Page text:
A New Mexico judge has halted the state’s mandate for school districts to adopt calendars with more school days

A new mandate requiring school districts across New Mexico to adopt calendars consisting of at least 180 days was put on hold Monday by a judge while he reviews the legality of the change.

Dozens of school districts and superintendents have challenged the state Department of Public Instruction over the change. Teachers unions and Republican lawmakers have also expressed concerns about the rule.

In granting the school districts’ request for a preliminary injunction, Judge Dustin Hunter said the rule undermines the intent of the Legislature when it passed legislation in 2023 calling for expanding the number of hours children spend in the classroom and of the time teachers have for professional development.

“If the Legislature had intended to expand the number of days with all the associated costs — like transportation and food and specialty providers like special education and everything else — it would necessarily have provided the funding or provided clear guidance as to why this was so. That’s not possible,” Hunter said.

The plaintiffs had argued that the requirement would lead to budget shortfalls, especially for districts that have had four-day work weeks for decades.

“There are 89 different stories in 89 different districts and 89 different ways to educate children,” testified Stan Rounds, executive director of the New Mexico Coalition of Education Leaders. “They are very different. One size does not fit all.”

State officials argue the change will ultimately improve educational outcomes.

Holly Agajanian, Gov. Michelle Lujan Grisham’s chief general counsel, argued that school districts would not be harmed if the state were allowed to move forward with implementing the mandate pending a ruling on the merits of the case.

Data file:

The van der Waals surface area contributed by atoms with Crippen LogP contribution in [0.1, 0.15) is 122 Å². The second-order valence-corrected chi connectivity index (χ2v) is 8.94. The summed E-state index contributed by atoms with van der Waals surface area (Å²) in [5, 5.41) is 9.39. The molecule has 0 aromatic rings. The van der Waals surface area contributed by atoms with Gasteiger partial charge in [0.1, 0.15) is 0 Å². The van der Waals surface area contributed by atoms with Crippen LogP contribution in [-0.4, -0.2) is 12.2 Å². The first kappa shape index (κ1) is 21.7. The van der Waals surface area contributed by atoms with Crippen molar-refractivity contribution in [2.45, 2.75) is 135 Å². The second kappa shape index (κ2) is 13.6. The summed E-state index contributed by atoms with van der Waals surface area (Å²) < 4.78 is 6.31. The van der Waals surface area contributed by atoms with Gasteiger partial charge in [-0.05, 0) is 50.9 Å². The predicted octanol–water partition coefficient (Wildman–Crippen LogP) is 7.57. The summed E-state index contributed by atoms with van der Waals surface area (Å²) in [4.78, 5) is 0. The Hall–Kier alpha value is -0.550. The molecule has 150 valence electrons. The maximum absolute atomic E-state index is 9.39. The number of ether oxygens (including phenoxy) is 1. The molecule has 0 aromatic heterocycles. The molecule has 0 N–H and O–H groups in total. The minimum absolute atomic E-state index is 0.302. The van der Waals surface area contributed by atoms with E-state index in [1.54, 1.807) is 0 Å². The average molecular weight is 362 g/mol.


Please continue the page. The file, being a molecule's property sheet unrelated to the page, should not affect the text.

She said districts can submit budgets with two alternative calendars — one that meets the 180-day rule and one that assumes the school won’t have to meet the mandate if the districts win their case.

Agajanian told the court that while substantial comments have been made about the rule, the court “should not consider it the opinion of the public, especially when weighing damages.”

Attorneys for the school districts said 98% of thousands of public comments were against the rule.

Hunter acknowledged that the state has created a Catch-22, requiring districts to submit budgets and schedules and apply for waivers even if they do not have the student performance data needed to determine whether they are in qualify for an exemption.

The courtroom in Roswell was packed Monday and dozens of school officials, lawmakers and prosecutors watched the livestream.

Consideration of the 180-day rule began last year and aroused much opposition. It wasn’t until this year’s legislative session concluded that the Department of Public Instruction announced it would implement the rule, which would take effect July 1.

Public Instruction Secretary Arsenio Romero told reporters in March that the change was just one of several things his agency was making in its quest to move New Mexico from the bottom of the national education rankings. He pointed to structured literacy programs in kindergarten and primary grades, technical education and internship opportunities for older students and summer programs that can help keep students on track.

Romero had said the agency listened to those who spoke out during a public comment period and built in flexibility to allow for four-day weeks — as long as districts could show an increase in academic performance.

In terms of legislation passed in 2023, New Mexico increased the number of hours students needed to attend school from about 1,000 hours to 1,140 hours. The change meant several districts across the state had to extend the school day or add more days to meet the requirement. The legislation also provided scope for professional development for teachers within a normal school day.

In the community of Logan, Superintendent Dennis Roch testified that the new rule will result in “astronomical” costs for the small district to add 33 days to its calendar to comply with the rules. He said the additional cost for teacher salaries, excluding support staff, would be about $388,000 — which is more than what the district pays to heat, cool and power its buildings.

“It’s just unworkable,” he said of absorbing the costs.